I decided to change the theme on my blog. I went for a wider theme this time because on my older theme the real estate for post content was rather narrow. This made the posts excessively long. This new theme has a lot more room for posts and so it doesn’t look like I’m posting a wall of text… well, mostly… I still tend to write a lot sometimes.
So I’m sure you’ve noticed that this website was down for a while. It went down about three weeks ago when one of the (two) hard-drives on my server died due to bad sectors; it was eight years old. I didn’t panic (too much), because my WordPress database was on the main drive, which is still alive. However, my home directory was on the bad drive and I hadn’t backed up in a while (sigh), and so I lost some images that I had uploaded. What baffled me were my WordPress uploads. I was sure that I had installed WordPress on my main drive, but when I went to search for it, I couldn’t find any trace of the install. Due to this, I’ve lost a few images and I’m not sure if I’ll be able to replace them unfortunately. Oh well.
Also, I must bid farewell to a dear and old friend: my webserver enterprise. I set up my webserver almost 10 years ago (running FreeBSD of course), and she has been serving me faithfully for all this time. Over the years I’ve dealt with all kinds of disasters and I’ve been able to keep her running. However, after this latest disaster I’ve realized that I just don’t have the time to maintain and administer a server anymore; it’s hard to do with a full-time job and with a full-load at school (did I mention that I am doing my Masters?). Therefore, I’ve moved my site over to dreamhost. The cool thing is that they also offer shell access too, which in my opinion is absolutely indispensable. It took me a little while to migrate my WordPress installation over (I had to work out a few kinks), but now it looks like everything is running smoothly.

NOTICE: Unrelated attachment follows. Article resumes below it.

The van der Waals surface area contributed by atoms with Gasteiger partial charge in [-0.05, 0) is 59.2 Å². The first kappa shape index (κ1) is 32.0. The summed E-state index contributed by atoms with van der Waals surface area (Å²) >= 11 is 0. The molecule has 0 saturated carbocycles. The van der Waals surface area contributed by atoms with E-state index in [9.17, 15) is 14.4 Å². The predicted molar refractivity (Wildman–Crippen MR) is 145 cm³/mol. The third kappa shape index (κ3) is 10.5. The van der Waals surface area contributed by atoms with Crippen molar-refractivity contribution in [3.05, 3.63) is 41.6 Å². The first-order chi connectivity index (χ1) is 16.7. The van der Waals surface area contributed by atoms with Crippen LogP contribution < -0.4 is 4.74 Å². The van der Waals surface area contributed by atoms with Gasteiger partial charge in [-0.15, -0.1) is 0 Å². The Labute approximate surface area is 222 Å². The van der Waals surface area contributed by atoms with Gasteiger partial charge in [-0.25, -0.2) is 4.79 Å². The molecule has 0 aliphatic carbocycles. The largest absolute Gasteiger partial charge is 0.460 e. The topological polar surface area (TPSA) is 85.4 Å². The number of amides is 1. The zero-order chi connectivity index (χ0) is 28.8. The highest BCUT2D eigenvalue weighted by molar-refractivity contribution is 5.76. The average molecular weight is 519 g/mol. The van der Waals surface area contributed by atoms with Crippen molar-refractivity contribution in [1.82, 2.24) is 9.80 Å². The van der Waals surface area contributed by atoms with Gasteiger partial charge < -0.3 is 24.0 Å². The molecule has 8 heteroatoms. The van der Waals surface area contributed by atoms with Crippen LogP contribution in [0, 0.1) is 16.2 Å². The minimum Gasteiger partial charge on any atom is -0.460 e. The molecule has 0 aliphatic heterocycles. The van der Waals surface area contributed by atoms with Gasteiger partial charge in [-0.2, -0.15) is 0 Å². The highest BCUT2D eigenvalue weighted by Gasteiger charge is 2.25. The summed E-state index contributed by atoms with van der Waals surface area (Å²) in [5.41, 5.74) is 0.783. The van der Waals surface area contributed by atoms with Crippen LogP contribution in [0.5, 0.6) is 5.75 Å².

On that note, I’m looking forward to less server-administration and more blogging!
Sorry for the downtime. My webserver had a failing hard-drive and I figured that while I was replacing the hard-drive, I would upgrade the entire machine as well. The box was a Pentium 4 1.4Ghz with 512MB of RAM that I hadn’t upgraded since I first built it in 2002. Now it’s been upgraded to a Pentium 4 2.4Ghz (hyper-threaded) with 1GB of RAM. Building from source will be a lot faster now! The whole upgrade process took a while because I was also in the process of upgrading another one of my machines and that took for EVER (some issues with shorting). Finally I had to install FreeBSD (version 8.0) on the new hard-drive as well as Apache, PHP, MySQL, WordPress etc. After I have everything set up, I’m going to make sure that I image the hard-drive so that I can restore it from backup easily.
I finally got around to adding pages to my blog. I’ve added an “About Me” page and a “Projects” page. The “Projects” page is similar to the one I had on the old site. I’ve migrated one project (Sulekha) over. Will be moving the second one (FXCalendar) over soon and I’m also going to try and add another one to the list.